Christmas is a time when we all over-indulge and not all of us need reminding! A typical Christmas meal with all the trimmings plus alcohol might total somewhere above or below 5,500 calories. However, it isn’t all bad news. If you drink red wine, there may be some benefit to your health.
Ever since the 1960’s there has been a phenomenon known by epidemiologists as the ‘French paradox’. It was called a paradox because even though the French diet is relatively high in saturated fats, as a country it has a relatively low incidence of heart disease. Famously in 1962 Charles De Gaulle said, “how can you govern a country which has two hundred and forty–six varieties of cheese?”. At this time there were preliminary investigations into coronary heart disease (CHD) which appeared to conclude that southern European countries had a lower incidence rate of CHD. Of course, one of the things they all have in common is red wine consumption. A full study specifically on the ‘French Paradox’ was first published in the Lancet in 1992 (Renaud and De Logeril). This pioneering study indicated that alcohol consumption at the level of intake in France (20-30 g per day) appeared to reduce risk of CHD by an astonishing 40%.
Clearly all this depends on cultural context and habits regarding alcohol consumption, these may vary from moderate and regular consumption (typical in France) through to ‘binge drinking’ (common in the UK). In France, alcohol consumption is rather homogeneous throughout the week whereas in Northern Ireland for instance (according to one study), Fridays and Saturdays account for 66% of total alcohol consumption!!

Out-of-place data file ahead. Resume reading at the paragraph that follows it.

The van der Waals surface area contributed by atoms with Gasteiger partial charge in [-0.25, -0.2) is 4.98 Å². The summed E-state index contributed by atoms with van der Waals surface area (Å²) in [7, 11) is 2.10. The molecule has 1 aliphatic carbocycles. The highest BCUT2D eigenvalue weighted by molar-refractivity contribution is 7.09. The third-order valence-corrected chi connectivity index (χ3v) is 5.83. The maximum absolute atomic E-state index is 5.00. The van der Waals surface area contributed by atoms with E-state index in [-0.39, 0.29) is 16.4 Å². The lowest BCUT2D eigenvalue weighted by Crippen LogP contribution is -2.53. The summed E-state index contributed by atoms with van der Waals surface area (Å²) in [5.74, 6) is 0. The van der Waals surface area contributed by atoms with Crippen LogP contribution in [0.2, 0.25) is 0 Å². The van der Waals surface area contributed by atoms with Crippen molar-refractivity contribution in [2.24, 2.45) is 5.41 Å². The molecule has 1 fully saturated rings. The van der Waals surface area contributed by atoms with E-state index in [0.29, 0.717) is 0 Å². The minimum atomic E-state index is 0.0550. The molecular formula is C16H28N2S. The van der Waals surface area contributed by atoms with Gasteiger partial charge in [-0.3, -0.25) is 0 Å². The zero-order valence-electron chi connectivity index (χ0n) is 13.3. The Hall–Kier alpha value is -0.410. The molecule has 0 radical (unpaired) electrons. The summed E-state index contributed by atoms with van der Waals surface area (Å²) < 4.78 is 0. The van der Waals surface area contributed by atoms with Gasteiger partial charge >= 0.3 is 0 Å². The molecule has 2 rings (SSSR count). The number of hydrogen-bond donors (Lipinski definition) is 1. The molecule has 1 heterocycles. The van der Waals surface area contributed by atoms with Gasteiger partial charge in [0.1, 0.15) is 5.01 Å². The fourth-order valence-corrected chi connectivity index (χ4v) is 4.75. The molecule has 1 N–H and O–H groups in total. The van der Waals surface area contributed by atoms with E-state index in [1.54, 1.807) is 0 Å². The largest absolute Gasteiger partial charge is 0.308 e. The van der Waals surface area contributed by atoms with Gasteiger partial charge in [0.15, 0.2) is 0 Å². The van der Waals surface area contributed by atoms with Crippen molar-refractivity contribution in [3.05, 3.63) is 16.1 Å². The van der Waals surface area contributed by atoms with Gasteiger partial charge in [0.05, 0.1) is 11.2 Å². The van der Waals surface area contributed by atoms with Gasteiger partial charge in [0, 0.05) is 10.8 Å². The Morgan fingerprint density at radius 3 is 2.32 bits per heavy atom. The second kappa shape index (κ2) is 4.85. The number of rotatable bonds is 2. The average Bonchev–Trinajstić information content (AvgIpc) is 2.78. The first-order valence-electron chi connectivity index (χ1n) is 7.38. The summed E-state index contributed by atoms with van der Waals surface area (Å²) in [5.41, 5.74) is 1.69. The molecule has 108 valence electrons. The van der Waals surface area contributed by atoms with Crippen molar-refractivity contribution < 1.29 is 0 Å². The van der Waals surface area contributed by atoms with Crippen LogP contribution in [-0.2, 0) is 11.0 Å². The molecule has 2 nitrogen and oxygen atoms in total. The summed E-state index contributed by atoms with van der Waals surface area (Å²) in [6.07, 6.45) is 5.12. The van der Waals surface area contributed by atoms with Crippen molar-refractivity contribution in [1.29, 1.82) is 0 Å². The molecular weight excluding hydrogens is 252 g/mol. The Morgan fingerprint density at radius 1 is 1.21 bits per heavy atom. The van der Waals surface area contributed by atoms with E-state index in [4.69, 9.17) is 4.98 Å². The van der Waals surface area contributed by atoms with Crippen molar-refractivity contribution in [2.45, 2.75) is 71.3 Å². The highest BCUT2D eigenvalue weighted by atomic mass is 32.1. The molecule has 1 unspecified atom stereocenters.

Two Cornell University plant scientists undertook research on the cardiovascular benefits of red wince in 1992. Red wine contains several powerful polyphenols, one of these is resveratrol which belongs to a class of compounds called stilbenes. Resveratrol in red wine comes from the skin of grapes and because red wine is fermented with grape skins longer than white wine, red wine contains more resveratrol. Other foods that contain some resveratrol include peanuts, blueberries and cranberries.
Resveratrol is a fat-soluble compound produced by certain plants in response to stress factors such as UV light, fungal infection or injury. This study at Cornel highlighted the presence of resveratrol (and its benefits) and it was immediately associated with the ‘French Paradox’. Obviously since this time there have been many studies on resveratrol and it has been linked with many health claims from helping to prevent cancer, helping control diabetes, vascular dementia and Alzheimer’s disease.
Studies on the effect of resveratrol on CHD and its biological effects appear to point to its ability to prevent low density lipoprotein (LDL) oxidation. This is one of the trigger events for developing CHD and it appears resveratrol may confer some level of protection. One important caveat is that many of the positive studies on resveratrol have come from cultures of cells or laboratory experiments with a range of subjects such as yeast, roundworms, fruit flies or mice. There are not many studies specifically on long term human health effects. However, the least we can say is that red wine’s potential heart-healthy benefits look promising. Those who drink moderate amounts of alcohol, including red wine, seem to have a lower risk of heart disease.